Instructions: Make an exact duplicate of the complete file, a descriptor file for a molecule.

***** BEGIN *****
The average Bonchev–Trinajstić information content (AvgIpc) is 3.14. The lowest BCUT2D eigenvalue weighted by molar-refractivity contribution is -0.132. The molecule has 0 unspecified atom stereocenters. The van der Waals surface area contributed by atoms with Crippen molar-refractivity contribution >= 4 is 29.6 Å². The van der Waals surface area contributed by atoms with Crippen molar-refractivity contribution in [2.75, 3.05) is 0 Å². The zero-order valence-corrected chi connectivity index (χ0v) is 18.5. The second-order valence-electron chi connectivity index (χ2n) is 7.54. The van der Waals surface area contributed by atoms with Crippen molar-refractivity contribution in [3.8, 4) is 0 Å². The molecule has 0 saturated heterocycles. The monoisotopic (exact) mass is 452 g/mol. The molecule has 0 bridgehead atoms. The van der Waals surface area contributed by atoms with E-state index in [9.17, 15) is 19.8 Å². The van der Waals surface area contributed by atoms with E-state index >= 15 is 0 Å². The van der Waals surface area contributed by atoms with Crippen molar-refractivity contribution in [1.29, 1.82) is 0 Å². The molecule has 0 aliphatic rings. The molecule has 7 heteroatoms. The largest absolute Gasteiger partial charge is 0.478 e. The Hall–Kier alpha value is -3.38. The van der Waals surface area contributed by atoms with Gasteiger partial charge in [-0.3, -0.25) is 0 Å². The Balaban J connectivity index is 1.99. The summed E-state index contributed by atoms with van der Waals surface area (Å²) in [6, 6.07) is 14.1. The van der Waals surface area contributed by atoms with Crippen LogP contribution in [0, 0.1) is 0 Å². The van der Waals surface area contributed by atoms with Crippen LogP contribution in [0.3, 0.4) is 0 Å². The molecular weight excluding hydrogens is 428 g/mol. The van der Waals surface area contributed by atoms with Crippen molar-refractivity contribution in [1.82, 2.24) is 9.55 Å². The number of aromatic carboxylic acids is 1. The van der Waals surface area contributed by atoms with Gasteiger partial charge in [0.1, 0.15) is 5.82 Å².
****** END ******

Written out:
The average Bonchev–Trinajstić information content (AvgIpc) is 3.14. The lowest BCUT2D eigenvalue weighted by molar-refractivity contribution is -0.132. The molecule has 0 unspecified atom stereocenters. The van der Waals surface area contributed by atoms with Crippen molar-refractivity contribution >= 4 is 29.6 Å². The van der Waals surface area contributed by atoms with Crippen molar-refractivity contribution in [2.75, 3.05) is 0 Å². The zero-order valence-corrected chi connectivity index (χ0v) is 18.5. The second-order valence-electron chi connectivity index (χ2n) is 7.54. The van der Waals surface area contributed by atoms with Crippen molar-refractivity contribution in [3.8, 4) is 0 Å². The molecule has 0 saturated heterocycles. The monoisotopic (exact) mass is 452 g/mol. The molecule has 0 bridgehead atoms. The van der Waals surface area contributed by atoms with E-state index in [9.17, 15) is 19.8 Å². The van der Waals surface area contributed by atoms with E-state index >= 15 is 0 Å². The van der Waals surface area contributed by atoms with Crippen molar-refractivity contribution in [1.29, 1.82) is 0 Å². The molecule has 0 aliphatic rings. The molecule has 7 heteroatoms. The largest absolute Gasteiger partial charge is 0.478 e. The Hall–Kier alpha value is -3.38. The van der Waals surface area contributed by atoms with Gasteiger partial charge in [-0.3, -0.25) is 0 Å². The Balaban J connectivity index is 1.99. The summed E-state index contributed by atoms with van der Waals surface area (Å²) in [6, 6.07) is 14.1. The van der Waals surface area contributed by atoms with Crippen LogP contribution in [0, 0.1) is 0 Å². The van der Waals surface area contributed by atoms with Crippen LogP contribution in [0.3, 0.4) is 0 Å². The molecular weight excluding hydrogens is 428 g/mol. The van der Waals surface area contributed by atoms with Crippen molar-refractivity contribution in [1.82, 2.24) is 9.55 Å². The number of aromatic carboxylic acids is 1. The van der Waals surface area contributed by atoms with Gasteiger partial charge in [0.1, 0.15) is 5.82 Å².